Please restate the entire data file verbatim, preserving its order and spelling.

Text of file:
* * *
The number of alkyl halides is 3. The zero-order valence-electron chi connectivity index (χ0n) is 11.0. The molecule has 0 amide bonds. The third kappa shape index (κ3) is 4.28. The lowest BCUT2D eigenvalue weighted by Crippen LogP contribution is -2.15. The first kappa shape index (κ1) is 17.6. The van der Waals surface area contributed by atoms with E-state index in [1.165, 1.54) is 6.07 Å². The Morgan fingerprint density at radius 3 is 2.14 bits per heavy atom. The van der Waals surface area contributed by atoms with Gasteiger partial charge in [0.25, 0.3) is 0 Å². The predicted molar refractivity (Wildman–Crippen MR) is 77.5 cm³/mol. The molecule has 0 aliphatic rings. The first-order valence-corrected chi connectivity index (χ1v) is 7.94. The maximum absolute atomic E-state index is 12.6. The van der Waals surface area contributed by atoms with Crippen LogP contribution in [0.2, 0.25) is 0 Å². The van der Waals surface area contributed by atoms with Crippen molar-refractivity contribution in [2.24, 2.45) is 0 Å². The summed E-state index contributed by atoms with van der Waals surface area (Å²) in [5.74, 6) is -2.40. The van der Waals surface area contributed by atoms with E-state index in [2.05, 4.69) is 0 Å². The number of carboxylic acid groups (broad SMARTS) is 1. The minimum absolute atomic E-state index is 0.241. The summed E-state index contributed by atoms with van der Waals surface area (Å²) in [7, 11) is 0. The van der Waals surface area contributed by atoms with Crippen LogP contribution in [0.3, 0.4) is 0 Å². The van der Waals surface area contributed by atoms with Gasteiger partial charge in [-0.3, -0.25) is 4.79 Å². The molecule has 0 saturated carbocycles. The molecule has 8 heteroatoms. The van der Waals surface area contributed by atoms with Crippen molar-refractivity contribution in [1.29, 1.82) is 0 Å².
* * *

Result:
The number of alkyl halides is 3. The zero-order valence-electron chi connectivity index (χ0n) is 11.0. The molecule has 0 amide bonds. The third kappa shape index (κ3) is 4.28. The lowest BCUT2D eigenvalue weighted by Crippen LogP contribution is -2.15. The first kappa shape index (κ1) is 17.6. The van der Waals surface area contributed by atoms with E-state index in [1.165, 1.54) is 6.07 Å². The Morgan fingerprint density at radius 3 is 2.14 bits per heavy atom. The van der Waals surface area contributed by atoms with Gasteiger partial charge in [0.25, 0.3) is 0 Å². The predicted molar refractivity (Wildman–Crippen MR) is 77.5 cm³/mol. The molecule has 0 aliphatic rings. The first-order valence-corrected chi connectivity index (χ1v) is 7.94. The maximum absolute atomic E-state index is 12.6. The van der Waals surface area contributed by atoms with Crippen LogP contribution in [0.2, 0.25) is 0 Å². The van der Waals surface area contributed by atoms with Crippen molar-refractivity contribution in [2.24, 2.45) is 0 Å². The summed E-state index contributed by atoms with van der Waals surface area (Å²) in [5.74, 6) is -2.40. The van der Waals surface area contributed by atoms with E-state index in [2.05, 4.69) is 0 Å². The number of carboxylic acid groups (broad SMARTS) is 1. The minimum absolute atomic E-state index is 0.241. The summed E-state index contributed by atoms with van der Waals surface area (Å²) in [7, 11) is 0. The van der Waals surface area contributed by atoms with Crippen LogP contribution in [0.3, 0.4) is 0 Å². The van der Waals surface area contributed by atoms with Gasteiger partial charge in [-0.3, -0.25) is 4.79 Å². The molecule has 0 saturated carbocycles. The molecule has 8 heteroatoms. The van der Waals surface area contributed by atoms with Crippen molar-refractivity contribution in [1.29, 1.82) is 0 Å².